American Idol Winner Abi Carter Says She Has Been Singing Her Whole Life: Even In The Womb

(Oregon Right to Life) — American Idol winner Abi Carter told interviewers this month that her passion for singing seemingly began even before she was born.

Carter made the remarks during an interview on Live with Kelly and Mark that was posted to social media May 21. 

The 21-year-old star staggered judges during her audition with her straight-from-the-heart rendition of Billie Eilish’s “What Was I Made For,” progressing to become the overall American Idol Season 22 winner. She told hosts Kelly Ripa and Mark Consuelos that she had apparently been singing even while she was in her mother’s womb.

READ: ‘Never Be Discouraged’: Oregonians Promote Hope, Compassion, Protections for the Unborn at the Oregon March for Life

“I’d never heard of this before this segment, but you actually were humming in utero,” Ripa said, prompting the discussion. “I did not know that babies could do that.”

“Fun fact,” Carter said, laughing. “I didn’t either. So, when my mom was pregnant with me, she went in for an ultrasound and, you know, the doctor was listening – he was listening for a heartbeat. And he kind of like, he takes off his headphones, he kind of throws them down, and he’s like, ‘Andrea, you need to listen to this. I don’t even know what I’m hearing. It sounds like whale sounds. She’s singing in your stomach.’”

“My mom was shocked,” Carter said. “She was like, ‘you’re lying!’ But she listened to it, she heard it.”

“I looked it up recently,” she added. “Apparently it’s a thing, and sometimes babies will sing in their moms’ stomachs.”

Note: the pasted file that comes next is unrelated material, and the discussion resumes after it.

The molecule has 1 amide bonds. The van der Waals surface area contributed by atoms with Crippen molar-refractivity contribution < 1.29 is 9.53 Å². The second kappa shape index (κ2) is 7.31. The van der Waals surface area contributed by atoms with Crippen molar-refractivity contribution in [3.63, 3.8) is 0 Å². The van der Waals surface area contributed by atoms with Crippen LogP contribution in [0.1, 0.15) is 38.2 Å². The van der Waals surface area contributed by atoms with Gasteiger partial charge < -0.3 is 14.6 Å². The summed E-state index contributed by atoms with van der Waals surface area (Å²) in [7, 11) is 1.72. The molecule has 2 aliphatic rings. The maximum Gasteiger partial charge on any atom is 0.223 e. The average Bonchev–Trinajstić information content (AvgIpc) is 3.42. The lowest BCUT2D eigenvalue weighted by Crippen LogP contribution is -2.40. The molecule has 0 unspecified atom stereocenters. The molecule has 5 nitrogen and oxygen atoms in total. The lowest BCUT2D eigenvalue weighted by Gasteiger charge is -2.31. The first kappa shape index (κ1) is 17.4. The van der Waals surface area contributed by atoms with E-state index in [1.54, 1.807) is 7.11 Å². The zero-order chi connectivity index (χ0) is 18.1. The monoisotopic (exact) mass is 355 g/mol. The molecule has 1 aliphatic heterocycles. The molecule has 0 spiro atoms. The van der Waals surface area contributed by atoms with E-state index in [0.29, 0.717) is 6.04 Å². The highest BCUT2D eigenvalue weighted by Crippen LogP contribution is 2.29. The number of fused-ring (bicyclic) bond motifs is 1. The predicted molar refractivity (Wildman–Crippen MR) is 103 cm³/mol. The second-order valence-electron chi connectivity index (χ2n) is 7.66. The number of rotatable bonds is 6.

Carter suggested that, since her mother is also a singer, “I was always listening to her sing, probably from the womb!”

READ: Young Mom to Graduate College With Help from Campus Program

The Daily Citizen, the news arm of Focus on the Family, raised some doubt about what Abi’s mother’s doctor heard. 

The outlet pointed out that “vocalizing requires air,” something that’s “not present in utero.” However, The Daily Citizen noted that vocal cord development begins at 13 weeks gestation, and pro-life organization Live Action referenced contemporary research indicating that babies in the womb may begin hearing and reacting to music between 16–20 weeks gestation.

While the jury is out on what precisely Carter’s doctor may have heard, what is absolutely clear is that Abi, like all unborn human beings, was already a unique, valuable individual worthy of protection from the very moment of fertilization. 

Scientific research continues to reaffirm that the unborn are living humans who are continually growing and developing the physical and mental characteristics that they’ll continue to cultivate after birth. 


Oregon Right to Life believes in the sanctity of all human life from the moment of conception to natural death. Abortion ends the life of a genetically distinct, growing human being. We oppose abortion at any point of gestation. Read this and all of our position statements here.

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